How do 7.3L and 6.0L power strokes compare

People like to say that the 7.3L was the best Power Stroke engine, and to ask “Why don’t they bring the engine back?”.Some Blue Oval supporters who have lived through the diesel era for the past 15 or 20 years call themselves “Diesel fans.”. In their lifetimes, they witnessed Ford’s first Power Stroke being replaced with a much more infamous engine: the 6.0L Power Stroke

Ford’s first turbo-diesel engine was a 7.3 Turbo, built by Navistar. In addition to producing 210 hp and 425 lb-ft of torque, the engine bore 4.11 inches and stroke 4.18 inches, resulting in a displacement of 444 cubic inches from the factory. This was Ford’s second Navistar-built turbo-diesel engine, the first having been the 7.3L PowerStroke delivered in the 2002 model year. Engine measurements are 3.74 inches in bore and 4.13 inches in stroke, resulting in a displacement of 365 cubic inches.

It has taken dozens of technical service bulletins, relentless recalls, and word-of-mouth to reach this point. As a result, the public quickly learned of all the problems that plagued the 6.0L engine: blown head gaskets, ticking turbos, failed exhaust gas valves, cracked exhaust gas recirculation coolers, and bad injectors among others.


Effluent. The 6.0L engine was selected as Ford’s best option for meeting the new standards that went into effect in 2004. It would be equipped with a variable geometry turbocharger, electronic gas recirculation, and fuel injection system with more efficiency.

There was no guarantee the 7.3L could’ve been reused, even if the basic architecture and design had been the same, or had it been made to deliver more power than 300 hp. The 7.3L had 210 horsepower when it was introduced in mid-1994.


There were three different versions of the 7.3L Power Stroke in the pickup truck segment (from ‘94.5 to ’03), each with a fixed geometry Garrett turbocharger with a 60 mm compressor wheel (inducer). Turbochargers like this one would be found on engines made between 1999 and 2003.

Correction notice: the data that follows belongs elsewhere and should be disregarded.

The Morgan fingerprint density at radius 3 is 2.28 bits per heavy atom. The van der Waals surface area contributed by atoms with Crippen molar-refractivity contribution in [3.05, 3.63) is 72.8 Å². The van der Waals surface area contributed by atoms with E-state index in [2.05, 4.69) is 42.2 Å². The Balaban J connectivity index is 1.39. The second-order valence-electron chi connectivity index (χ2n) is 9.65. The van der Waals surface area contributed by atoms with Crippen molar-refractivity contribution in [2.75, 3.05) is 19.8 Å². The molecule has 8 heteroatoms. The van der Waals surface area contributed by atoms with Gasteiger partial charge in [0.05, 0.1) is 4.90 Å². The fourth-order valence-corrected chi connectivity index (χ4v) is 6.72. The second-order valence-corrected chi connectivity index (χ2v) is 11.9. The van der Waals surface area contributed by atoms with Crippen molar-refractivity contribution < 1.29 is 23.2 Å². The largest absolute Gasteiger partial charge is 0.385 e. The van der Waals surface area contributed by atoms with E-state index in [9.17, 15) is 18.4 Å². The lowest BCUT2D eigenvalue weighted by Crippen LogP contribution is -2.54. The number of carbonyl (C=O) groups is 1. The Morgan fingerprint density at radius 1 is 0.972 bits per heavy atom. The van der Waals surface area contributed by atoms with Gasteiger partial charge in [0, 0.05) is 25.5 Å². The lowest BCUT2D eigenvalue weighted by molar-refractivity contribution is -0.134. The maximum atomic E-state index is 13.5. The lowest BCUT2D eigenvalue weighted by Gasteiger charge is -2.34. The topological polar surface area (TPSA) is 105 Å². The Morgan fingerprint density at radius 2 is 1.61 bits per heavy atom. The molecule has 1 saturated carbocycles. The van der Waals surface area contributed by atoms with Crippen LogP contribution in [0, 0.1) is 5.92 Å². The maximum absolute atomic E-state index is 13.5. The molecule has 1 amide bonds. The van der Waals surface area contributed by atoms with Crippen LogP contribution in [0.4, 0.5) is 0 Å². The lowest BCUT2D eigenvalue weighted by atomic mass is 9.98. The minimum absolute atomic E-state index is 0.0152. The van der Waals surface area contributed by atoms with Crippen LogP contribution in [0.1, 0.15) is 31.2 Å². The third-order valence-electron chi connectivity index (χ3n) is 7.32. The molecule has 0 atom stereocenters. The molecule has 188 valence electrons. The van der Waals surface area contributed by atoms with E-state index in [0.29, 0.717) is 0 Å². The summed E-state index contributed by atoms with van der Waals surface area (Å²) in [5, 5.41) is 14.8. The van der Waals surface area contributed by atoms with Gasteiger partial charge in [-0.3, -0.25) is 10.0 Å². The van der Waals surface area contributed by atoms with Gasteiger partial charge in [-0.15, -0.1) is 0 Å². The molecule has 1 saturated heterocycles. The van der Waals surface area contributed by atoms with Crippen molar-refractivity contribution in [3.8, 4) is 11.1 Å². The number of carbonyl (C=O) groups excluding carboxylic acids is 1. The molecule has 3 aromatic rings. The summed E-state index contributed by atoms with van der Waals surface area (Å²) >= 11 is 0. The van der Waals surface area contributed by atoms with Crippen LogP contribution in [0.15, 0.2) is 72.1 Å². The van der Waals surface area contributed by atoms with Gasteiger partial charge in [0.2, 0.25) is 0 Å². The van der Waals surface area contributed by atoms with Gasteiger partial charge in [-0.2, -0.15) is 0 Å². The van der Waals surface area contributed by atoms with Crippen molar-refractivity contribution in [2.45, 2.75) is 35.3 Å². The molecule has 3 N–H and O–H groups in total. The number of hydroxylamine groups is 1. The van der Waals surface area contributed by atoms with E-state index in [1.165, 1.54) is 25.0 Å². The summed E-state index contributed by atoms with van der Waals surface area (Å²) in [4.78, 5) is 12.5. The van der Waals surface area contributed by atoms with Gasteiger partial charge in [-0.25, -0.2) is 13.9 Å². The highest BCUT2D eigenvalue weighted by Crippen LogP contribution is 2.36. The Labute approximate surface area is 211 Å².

In contrast to its snappy spool up on the 6.0L, the turbo’s fixed geometry makes it less responsive at very low rpms. However, despite having some laggy aspects at stock and slightly above stock power levels, this turbocharger was extremely reliable.

Automated turbo

On the 6.0L PowerStroke, there is a Garrett turbocharger that has variable geometry technology (VGT). Because of this, the size of the turbine housing (exhaust) can vary with throttle position. A vane-style turbine house houses the turbo engine’s 6.0L turbocharger, where steel vanes can be changed via electronic command to alter an exhaust gas’ velocity as it hits the turbine wheel.

Turbine housings differ in the sense that they drive the compressor (intake side) of an turbocharger, providing the best of both worlds when it comes to performance. Housings are more restrictive at lower rpms (i.e., responsive), and are less restrictive at high rpms (which allows full exhaust flow).


With both the 7.3L and the 6.0L Power Stroke engines, an electronic unit injector (referred to as HEUI on the 7.3L power stroke) fires the fuel injectors through the engine oil. A high-pressure oil pump drives the system. An engine with 7.3L displacement uses a fixed displacement, gear-driven pump located just in front of the lifter valley. In the picture above is Diesel Site’s Adrenaline high-pressure oil pump designed for applications with stock or larger injectors.


Unlike the 6.2L, the oil pump on the 6.0L is gear driven to operate at high pressure, but it is located in the rear of the engine. There is no way this pump will compare to the ones used on the 7.3L. A failure of this pump is a big issue (since the pump is actually located under a cover underneath the turbocharger).


7.3L fuel injectors utilize a poppet valve to trigger the fuel injection event because oil is used to actuate the fuel injection event. A valve like this one allows high-pressure oil into the injector (as high as 3000 psi in factory form), which begins the chain of events culminating in a 21,000 psi injection pressure exiting the injector. Injector Driver Module energizes the electronic solenoid up top when it’s time to fire (via the electronic solenoid). Injectors on 7.3L engines are known to last at least 200,000 miles thanks to the poppet valve, which is one of the biggest wear items.

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